“There are ways to learn to be a good teacher without going to a teacher certification program,” said Lisa Huddleston, principal of Raleigh Charter.
Huddleston said she looks for people she thinks will be awesome teachers. For those non-teachers, she realizes she’ll have to provide them training on some things they missed by not having come from a traditional education route..
“Someone who is brand new and 22 with an education degree is very green and different than someone who is 40 and who has a lot of life experience but doesn’t have experience in education,” Huddleston said. “Both bring different sets of problems. But both bring strengths.”
Felder, the Raleigh Charter teacher, had worked in the software industry doing programming, sales and managing before deciding he wanted to become a math teacher.
“We all have our own styles, but I would be surprised if someone could watch us teach and based on that figure out which ones are certified and which ones are not,” Felder said. “I think it might be easier to tell which of us have been teaching for a long time and which ones have not.”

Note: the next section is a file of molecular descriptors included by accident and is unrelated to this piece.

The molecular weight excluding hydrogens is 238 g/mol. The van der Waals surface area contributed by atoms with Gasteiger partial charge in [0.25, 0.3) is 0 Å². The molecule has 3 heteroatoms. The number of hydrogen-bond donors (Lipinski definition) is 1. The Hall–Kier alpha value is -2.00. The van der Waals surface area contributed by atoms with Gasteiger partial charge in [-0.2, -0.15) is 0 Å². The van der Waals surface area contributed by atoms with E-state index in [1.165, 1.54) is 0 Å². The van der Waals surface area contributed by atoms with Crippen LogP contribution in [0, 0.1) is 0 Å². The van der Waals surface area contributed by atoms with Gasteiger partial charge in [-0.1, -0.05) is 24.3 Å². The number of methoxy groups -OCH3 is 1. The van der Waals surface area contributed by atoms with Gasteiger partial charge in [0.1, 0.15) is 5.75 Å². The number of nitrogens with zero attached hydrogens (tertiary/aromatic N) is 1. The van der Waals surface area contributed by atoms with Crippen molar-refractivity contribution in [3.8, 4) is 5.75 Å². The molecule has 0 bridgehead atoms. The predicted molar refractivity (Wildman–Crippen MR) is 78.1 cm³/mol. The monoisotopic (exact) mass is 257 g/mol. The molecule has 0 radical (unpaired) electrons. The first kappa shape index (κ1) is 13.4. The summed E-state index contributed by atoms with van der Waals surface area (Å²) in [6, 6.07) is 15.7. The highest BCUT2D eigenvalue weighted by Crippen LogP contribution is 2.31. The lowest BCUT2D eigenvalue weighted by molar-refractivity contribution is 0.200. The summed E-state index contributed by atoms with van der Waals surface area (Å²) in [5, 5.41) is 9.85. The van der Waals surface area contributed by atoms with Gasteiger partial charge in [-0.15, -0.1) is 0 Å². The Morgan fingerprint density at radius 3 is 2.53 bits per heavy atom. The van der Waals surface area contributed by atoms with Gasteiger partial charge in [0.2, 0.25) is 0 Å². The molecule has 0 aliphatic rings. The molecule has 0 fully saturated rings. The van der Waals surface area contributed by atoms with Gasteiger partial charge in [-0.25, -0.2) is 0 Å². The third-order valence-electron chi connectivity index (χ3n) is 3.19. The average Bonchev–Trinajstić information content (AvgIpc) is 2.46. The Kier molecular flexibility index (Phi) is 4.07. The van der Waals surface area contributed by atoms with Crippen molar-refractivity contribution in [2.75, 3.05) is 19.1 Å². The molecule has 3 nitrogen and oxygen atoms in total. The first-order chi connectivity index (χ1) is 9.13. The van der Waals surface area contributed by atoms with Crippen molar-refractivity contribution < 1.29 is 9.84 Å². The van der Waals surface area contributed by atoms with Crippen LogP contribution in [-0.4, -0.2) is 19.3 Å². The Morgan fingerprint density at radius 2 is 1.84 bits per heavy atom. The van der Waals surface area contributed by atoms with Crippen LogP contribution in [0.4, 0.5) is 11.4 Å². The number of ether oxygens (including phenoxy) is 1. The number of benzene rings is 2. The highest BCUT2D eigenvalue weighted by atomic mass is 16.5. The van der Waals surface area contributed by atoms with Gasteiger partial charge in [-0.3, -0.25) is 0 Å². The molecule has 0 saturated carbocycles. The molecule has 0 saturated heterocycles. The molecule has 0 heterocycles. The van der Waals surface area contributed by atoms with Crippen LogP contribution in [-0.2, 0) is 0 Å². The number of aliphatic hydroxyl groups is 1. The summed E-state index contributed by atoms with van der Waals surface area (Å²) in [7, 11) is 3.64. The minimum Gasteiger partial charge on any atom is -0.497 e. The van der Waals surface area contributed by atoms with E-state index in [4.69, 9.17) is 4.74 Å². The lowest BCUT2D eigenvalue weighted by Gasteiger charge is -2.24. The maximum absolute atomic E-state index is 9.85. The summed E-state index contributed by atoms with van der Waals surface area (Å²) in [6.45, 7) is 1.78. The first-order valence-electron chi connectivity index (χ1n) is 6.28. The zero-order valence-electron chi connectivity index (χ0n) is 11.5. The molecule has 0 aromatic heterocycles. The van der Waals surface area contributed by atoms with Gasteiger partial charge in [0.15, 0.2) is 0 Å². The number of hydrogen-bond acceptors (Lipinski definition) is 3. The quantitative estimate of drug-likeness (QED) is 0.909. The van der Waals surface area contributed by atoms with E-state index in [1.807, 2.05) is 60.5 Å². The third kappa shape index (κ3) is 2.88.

Some supporters of traditional public schools are highly critical of how charter schools can have so many unlicensed teachers.
“I find it strange that professional educators or people ostensibly concerned about the education of children would boast about the ability to staff a school with up to half of the faculty being unlicensed teachers,” said Lee Quinn, a humanities teacher at Broughton High School in Raleigh. “It’s another instance of charter supporters priding themselves on being exempt from rules and accountability that actual public schools must abide by to ensure that all of our children have equitable access to a quality education.